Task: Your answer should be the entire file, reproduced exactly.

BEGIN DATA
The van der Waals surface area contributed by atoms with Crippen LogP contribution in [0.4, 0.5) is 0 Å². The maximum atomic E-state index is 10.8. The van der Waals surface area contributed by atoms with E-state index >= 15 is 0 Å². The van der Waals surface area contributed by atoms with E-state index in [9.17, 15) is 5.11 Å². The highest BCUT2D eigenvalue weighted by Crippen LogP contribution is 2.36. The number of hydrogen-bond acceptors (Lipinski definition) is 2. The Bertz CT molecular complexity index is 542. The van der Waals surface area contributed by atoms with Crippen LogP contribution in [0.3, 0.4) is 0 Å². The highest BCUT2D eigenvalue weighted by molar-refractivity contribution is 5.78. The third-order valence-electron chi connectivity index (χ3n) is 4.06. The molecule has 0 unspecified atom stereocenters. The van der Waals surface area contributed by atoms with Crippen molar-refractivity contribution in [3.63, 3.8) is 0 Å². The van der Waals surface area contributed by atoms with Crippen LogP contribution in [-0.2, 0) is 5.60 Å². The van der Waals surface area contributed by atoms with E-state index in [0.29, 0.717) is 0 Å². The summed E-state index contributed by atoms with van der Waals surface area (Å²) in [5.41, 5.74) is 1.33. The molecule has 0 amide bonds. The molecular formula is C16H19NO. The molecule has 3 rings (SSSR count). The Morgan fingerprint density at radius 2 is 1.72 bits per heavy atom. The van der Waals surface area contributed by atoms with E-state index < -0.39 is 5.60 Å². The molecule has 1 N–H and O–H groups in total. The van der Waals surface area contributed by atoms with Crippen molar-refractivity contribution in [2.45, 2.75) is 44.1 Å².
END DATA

The van der Waals surface area contributed by atoms with Crippen LogP contribution in [0.4, 0.5) is 0 Å². The maximum atomic E-state index is 10.8. The van der Waals surface area contributed by atoms with E-state index >= 15 is 0 Å². The van der Waals surface area contributed by atoms with E-state index in [9.17, 15) is 5.11 Å². The highest BCUT2D eigenvalue weighted by Crippen LogP contribution is 2.36. The number of hydrogen-bond acceptors (Lipinski definition) is 2. The Bertz CT molecular complexity index is 542. The van der Waals surface area contributed by atoms with Crippen LogP contribution in [0.3, 0.4) is 0 Å². The highest BCUT2D eigenvalue weighted by molar-refractivity contribution is 5.78. The third-order valence-electron chi connectivity index (χ3n) is 4.06. The molecule has 0 unspecified atom stereocenters. The van der Waals surface area contributed by atoms with Crippen molar-refractivity contribution in [3.63, 3.8) is 0 Å². The van der Waals surface area contributed by atoms with Crippen LogP contribution in [-0.2, 0) is 5.60 Å². The van der Waals surface area contributed by atoms with E-state index in [0.29, 0.717) is 0 Å². The summed E-state index contributed by atoms with van der Waals surface area (Å²) in [5.41, 5.74) is 1.33. The molecule has 0 amide bonds. The molecular formula is C16H19NO. The molecule has 3 rings (SSSR count). The Morgan fingerprint density at radius 2 is 1.72 bits per heavy atom. The van der Waals surface area contributed by atoms with E-state index < -0.39 is 5.60 Å². The molecule has 1 N–H and O–H groups in total. The van der Waals surface area contributed by atoms with Crippen molar-refractivity contribution in [2.45, 2.75) is 44.1 Å².